Willie Dixon's "The Same Thing" is another highlight, as are Muddy's sparse early renditions of "Walking Blues" and "Rollin' And Tumblin'", and the wonderful "Gypsy Woman" with Sunnyland Slim on the piano. The rare "Canary Bird", an early waxing lifted from Sonny Boy Williamson's "Bluebird Blues", pops up as well.

Recorded between 1948 and 1952, the 12 songs on "More Real Folk Blues" include several highlights: Drummer Elgin Evans plays a supremely tough cut-and-shuffle rhythm on "She's Alright" (one of only two songs to feature a full band, including a drummer), and Little Walter's chromatic harp smoulders on "You're Gonna Need My Help" and burns a hole right through "Landlady".
Muddy shamelessly credits a really good rendition of Robert Johnson's "Kindhearted Woman" to himself, his electric slide guitar is howling on the great slow "Sad Letter Blues", and "Train Fare Home", "Sittin' Here Drinking'", "Too Young To Know", and "Honey Bee" are among his best early country blues. Just remember not to trust the credits too or two songs feature a harmonica player who has mysteriously disappered from the credits (it must be either Little Walter or Jimmy Rogers, who started out as a harpist in the first Muddy Waters Band), and the liner notes are not the greatest ever. But the music is top-notch.

If you only have the Chess Box or one or two of MCA/Chess's other compilations, you won't have the electric "Screamin' And Cryin'" or the sparse, band-less numbers "Canary Bird", "Appealing Blues", Muddy's take on "Walkin' Blues" and one or two others. But you're gonna get a LOT of stuff that you already own in order to get that handful of songs, none of which are a must-own, and the listener who wants more early Muddy than what can be heard on the first disc of the Chess Box will be much more satisfied with the double-disc "Rollin' Stone: The Golden Anniversary Collection". Most others should look in the direction of MCA/Chess's "His Best", "The Anthology 1947-1972", or "The Chess Box"."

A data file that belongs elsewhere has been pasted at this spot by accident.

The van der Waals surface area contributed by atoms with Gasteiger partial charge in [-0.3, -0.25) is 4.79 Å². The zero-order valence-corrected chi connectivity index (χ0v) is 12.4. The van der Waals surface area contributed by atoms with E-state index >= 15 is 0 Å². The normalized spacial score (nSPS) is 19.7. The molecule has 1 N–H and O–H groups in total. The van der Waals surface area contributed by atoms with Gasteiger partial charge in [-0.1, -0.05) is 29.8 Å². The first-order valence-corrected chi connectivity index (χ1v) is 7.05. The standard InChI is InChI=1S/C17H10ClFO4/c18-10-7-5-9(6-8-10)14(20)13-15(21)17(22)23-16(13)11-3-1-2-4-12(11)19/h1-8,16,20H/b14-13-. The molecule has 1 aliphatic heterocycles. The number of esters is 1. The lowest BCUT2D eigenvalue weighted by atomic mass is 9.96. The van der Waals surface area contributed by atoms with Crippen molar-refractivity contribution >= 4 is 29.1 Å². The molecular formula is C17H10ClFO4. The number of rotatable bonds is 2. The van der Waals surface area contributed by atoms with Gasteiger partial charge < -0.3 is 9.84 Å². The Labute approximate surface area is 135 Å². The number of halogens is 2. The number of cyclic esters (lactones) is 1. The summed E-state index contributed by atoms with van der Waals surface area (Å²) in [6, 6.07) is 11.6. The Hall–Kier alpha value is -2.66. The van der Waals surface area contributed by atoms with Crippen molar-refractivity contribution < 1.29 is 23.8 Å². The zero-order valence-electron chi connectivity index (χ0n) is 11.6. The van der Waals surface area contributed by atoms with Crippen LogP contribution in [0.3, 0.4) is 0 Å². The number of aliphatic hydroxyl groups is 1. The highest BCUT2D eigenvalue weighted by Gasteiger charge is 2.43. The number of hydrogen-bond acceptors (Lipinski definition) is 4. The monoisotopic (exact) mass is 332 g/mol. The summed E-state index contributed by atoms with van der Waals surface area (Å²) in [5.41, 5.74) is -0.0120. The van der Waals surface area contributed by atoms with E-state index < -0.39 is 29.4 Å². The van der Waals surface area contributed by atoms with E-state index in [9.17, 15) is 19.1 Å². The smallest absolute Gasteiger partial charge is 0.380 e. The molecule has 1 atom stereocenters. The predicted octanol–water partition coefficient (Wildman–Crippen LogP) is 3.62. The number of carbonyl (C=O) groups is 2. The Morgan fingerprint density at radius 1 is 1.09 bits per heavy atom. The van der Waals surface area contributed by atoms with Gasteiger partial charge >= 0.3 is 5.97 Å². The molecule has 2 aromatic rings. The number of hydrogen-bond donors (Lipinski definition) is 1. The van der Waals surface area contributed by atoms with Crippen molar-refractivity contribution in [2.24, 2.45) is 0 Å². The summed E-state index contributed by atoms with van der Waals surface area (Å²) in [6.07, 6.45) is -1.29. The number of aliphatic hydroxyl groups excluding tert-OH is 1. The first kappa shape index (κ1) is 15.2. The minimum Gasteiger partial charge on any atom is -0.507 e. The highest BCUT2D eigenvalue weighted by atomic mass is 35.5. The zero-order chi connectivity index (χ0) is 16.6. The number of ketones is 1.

Classic Muddy Waters
Steve Vrana | Aurora, NE | 09/26/2002
(5 out of 5 stars)

"While "The Real Folk Blues" and "More Real Folk Blues" were initially released in 1966 and 1967 respectively, the bulk of these tracks were cut at the Chess studios in Chicago between 1947 and 1958 when Waters was at his peak. In fact, only two tracks were recorded outside that time frame: "The Same Thing" and "You Can't Lose What You Ain't Never Had," both from 1964.These albums were initially released in an attempt to reach the white audience enamored by the burgeoning folk scene. But don't be fooled. This is a collection of Water's Chess singles dating all the way back to his first Aristocrat single, 1947's "Gypsy Woman."Nearly half of these songs feature Waters on guitar with only Ernest "Big" Crawford backing him up on bass. The rest of the tracks have Waters playing with a small combo featuring piano (Otis Spann), harmonica (Little Walter, Junior Wells or James Cotton), a second guitar (including Jimmy Rogers), bass (including Willie Dixon), and drums.Most of these are original songs, but Waters pays tribute to Robert Johnson on a pair of songs, "Kind Hearted Woman" from 1948 and "Walkin Blues" from 1950.Crawdaddy Magazine writer Paul Williams says in the original liner notes: "...blues is happy music, an escape from sadness...when Muddy sings, you feel the blues, and you feel the joy that goes with them." That may fly in the face of everything you thought you know about the blues. But when you put this in your CD player, you'll know he's speaking the truth. HIGHLY RECOMMENDED"
The Real Folk Blues/More Real Folk Blues
Steve Vrana | 02/06/2003
(5 out of 5 stars)

"This IS the real stuff...Muddy Waters et al at their best. Many of the songs, especially "Mannish Boy", sound like they were recorded in acoustically undesireable surroundings (like a barroom, maybe). But, this only adds to the authenticity of the sound. In fact, a barroom is THE place where this music was intended to be best performed.
The album can be enjoyed at all levels of listening. Listen casually and enjoy the sheer sensuosness of the vocals and instrumentals. Or, listen carefully and discover the amazingly complex nuances of the music (as complicated as any classical music). This is an album you will not regret owning."